An additional prospective RCT of 44 patients with urge incontinence was published in 2000. (4) At 6 months, the implant group showed significantly greater improvement on standardized clinical outcomes, as compared to those receiving conservative therapy. The magnitude of effect was substantial. This study provides further evidence of the beneficial effect of SNM for urinary urge incontinence.
Case series continue to be published. A 2011 series by Groen and colleagues in The Netherlands reported the longest follow-up. (5) A total of 60 patients had at least 5 years of follow-up after SNM for refractory idiopathic urge urinary incontinence. Success was defined as at least a 50% decrease in the number of incontinent episodes or pads used per day. The success rate was 52 of 60 (87%) at 1 month and gradually decreased to 37 (62%) at 5 years. The number of women who were completely continent was 15 (25%) at 1 month and 9 (15%) at 5 years. At the 5-year follow-up, SNM was still used by 48/60 (80%) women. A total of 57 adverse events were reported in 32 of 60 (53%) patients. The most frequent adverse events were hardware-related or pain or discomfort. There were a total of 23 reoperations in 15 patients. In most cases, pain problems were managed conservatively.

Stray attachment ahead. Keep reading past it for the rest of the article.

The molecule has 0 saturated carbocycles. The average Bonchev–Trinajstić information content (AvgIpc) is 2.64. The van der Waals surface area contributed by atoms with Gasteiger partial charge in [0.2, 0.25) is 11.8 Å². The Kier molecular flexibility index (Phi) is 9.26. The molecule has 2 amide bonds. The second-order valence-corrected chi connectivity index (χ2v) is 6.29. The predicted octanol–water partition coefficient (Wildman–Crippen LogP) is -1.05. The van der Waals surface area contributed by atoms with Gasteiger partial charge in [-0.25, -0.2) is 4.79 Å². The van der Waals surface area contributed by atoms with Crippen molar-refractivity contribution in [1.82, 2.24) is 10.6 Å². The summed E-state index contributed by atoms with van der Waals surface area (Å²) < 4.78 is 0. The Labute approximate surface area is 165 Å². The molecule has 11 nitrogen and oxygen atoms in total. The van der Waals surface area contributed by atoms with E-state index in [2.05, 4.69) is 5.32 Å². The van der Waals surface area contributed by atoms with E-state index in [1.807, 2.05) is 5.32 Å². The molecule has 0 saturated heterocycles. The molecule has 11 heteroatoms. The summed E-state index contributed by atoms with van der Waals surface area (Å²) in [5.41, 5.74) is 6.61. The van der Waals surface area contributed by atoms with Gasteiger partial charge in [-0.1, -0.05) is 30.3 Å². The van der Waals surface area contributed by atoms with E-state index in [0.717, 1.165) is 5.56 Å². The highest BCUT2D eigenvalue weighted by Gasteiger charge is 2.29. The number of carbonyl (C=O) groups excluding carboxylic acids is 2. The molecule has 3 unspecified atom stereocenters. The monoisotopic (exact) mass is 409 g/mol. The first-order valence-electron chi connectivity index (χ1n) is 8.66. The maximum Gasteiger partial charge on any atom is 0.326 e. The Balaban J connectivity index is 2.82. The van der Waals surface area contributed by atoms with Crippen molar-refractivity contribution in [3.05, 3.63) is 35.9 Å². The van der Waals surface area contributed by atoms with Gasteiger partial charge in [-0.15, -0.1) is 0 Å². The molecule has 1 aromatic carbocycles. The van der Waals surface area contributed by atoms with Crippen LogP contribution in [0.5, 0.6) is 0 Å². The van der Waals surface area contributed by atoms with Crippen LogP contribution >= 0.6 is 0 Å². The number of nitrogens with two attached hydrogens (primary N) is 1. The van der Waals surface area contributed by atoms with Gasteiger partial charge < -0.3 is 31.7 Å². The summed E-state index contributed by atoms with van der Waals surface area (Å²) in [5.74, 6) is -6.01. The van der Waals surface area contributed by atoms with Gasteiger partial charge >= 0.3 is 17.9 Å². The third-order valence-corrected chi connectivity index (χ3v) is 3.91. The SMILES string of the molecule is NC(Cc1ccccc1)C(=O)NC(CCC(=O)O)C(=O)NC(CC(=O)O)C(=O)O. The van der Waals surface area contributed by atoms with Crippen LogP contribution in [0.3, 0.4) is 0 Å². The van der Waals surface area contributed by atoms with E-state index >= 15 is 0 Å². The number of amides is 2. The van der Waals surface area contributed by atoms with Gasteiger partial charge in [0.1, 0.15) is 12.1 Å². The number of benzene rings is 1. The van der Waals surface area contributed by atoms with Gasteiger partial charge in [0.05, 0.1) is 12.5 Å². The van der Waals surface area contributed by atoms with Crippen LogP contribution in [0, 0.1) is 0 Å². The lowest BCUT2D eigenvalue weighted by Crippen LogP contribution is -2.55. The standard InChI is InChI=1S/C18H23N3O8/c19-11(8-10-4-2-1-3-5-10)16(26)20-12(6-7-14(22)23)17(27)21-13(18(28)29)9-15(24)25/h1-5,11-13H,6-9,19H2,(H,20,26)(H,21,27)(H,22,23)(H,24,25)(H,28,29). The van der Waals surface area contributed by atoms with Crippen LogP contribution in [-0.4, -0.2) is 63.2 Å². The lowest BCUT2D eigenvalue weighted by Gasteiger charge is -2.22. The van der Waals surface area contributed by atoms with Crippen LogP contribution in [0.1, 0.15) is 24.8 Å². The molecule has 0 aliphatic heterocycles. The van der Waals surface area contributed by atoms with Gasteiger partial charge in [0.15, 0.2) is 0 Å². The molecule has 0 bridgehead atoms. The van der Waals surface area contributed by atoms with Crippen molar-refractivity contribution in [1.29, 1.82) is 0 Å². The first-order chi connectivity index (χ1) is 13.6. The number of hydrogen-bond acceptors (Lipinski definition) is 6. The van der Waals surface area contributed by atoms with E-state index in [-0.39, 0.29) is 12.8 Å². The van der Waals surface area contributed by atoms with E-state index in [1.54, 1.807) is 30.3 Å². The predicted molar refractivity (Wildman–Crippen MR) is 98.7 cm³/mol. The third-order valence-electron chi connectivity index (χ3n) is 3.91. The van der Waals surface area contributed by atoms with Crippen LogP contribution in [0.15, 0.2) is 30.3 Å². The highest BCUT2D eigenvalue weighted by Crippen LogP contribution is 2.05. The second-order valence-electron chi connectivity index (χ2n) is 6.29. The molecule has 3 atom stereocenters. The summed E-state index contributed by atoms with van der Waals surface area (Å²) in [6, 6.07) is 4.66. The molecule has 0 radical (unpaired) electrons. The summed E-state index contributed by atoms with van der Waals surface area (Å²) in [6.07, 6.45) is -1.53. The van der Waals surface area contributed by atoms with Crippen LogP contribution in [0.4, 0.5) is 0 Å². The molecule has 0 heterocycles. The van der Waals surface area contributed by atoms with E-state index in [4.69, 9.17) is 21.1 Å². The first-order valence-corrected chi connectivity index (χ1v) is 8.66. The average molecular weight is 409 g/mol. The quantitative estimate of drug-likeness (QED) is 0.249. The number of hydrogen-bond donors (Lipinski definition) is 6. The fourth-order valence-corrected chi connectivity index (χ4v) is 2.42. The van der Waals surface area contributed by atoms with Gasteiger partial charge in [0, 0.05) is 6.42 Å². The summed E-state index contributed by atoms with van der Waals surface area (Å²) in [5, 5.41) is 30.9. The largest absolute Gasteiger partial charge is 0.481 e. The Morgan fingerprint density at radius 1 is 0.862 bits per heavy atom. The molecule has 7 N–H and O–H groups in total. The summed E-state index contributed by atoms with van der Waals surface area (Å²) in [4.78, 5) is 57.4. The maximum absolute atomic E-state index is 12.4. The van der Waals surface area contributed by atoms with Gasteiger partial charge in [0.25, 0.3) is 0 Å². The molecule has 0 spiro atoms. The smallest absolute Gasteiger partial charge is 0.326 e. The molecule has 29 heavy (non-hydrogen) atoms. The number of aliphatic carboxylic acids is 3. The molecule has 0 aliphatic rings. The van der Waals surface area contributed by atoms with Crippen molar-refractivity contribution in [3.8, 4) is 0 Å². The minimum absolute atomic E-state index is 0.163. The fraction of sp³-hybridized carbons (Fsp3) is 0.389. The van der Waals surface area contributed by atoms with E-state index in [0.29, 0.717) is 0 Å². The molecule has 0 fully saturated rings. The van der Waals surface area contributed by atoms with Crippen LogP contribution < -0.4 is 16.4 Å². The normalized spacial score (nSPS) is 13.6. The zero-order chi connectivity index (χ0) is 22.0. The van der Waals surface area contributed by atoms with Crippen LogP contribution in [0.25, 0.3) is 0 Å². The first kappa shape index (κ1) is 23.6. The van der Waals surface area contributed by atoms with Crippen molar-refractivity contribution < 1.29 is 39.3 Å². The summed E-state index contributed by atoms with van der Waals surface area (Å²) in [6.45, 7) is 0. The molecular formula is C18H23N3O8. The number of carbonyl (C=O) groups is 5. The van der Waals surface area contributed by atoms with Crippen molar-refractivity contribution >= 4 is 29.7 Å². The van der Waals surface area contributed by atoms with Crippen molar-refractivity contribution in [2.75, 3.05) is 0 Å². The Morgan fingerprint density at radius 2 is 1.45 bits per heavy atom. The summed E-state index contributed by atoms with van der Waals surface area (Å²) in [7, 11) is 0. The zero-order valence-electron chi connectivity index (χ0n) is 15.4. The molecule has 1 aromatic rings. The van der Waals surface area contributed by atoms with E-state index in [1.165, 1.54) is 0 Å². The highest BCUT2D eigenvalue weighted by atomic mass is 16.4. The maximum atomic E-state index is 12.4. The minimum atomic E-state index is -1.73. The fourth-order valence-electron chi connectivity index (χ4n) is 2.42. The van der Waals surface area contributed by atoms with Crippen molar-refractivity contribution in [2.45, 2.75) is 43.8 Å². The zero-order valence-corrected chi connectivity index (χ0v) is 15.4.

Findings from a large prospective series were reported in 2009 by White and colleagues. (6) The study focused on complications associated with SNM in 202 patients with urge incontinence, urinary urgency, or urinary retention. At a mean follow-up of 37 months (range 7–84), 67 patients (30%) had experienced adverse events that required either lead or implantable pulse generator revisions. Complications included pain (3%), device malfunction secondary to trauma (9%), infection (4%), postoperative hematoma (2%), and lead migration (6%). In addition, 5% of patients underwent elective removal, 4% had device removal due to lack of efficacy, and 2% required removal due to battery expiration. At the last follow-up, 172 patients (85%) had functional implanted units.
A 2009 Cochrane review evaluated the literature on implanted devices for urinary storage and voiding dysfunction in adults. (7) The authors stated that, in spite of methodologic problems (generally poor quality studies); the evidence “seems clear that continuous stimulation offers benefits for carefully selected people with overactive bladder syndrome and for those with urinary retention but no structural obstruction.” They concluded that while some people benefit, more research is needed to improve patient selection, to carry out the implant, and to find why so many fail.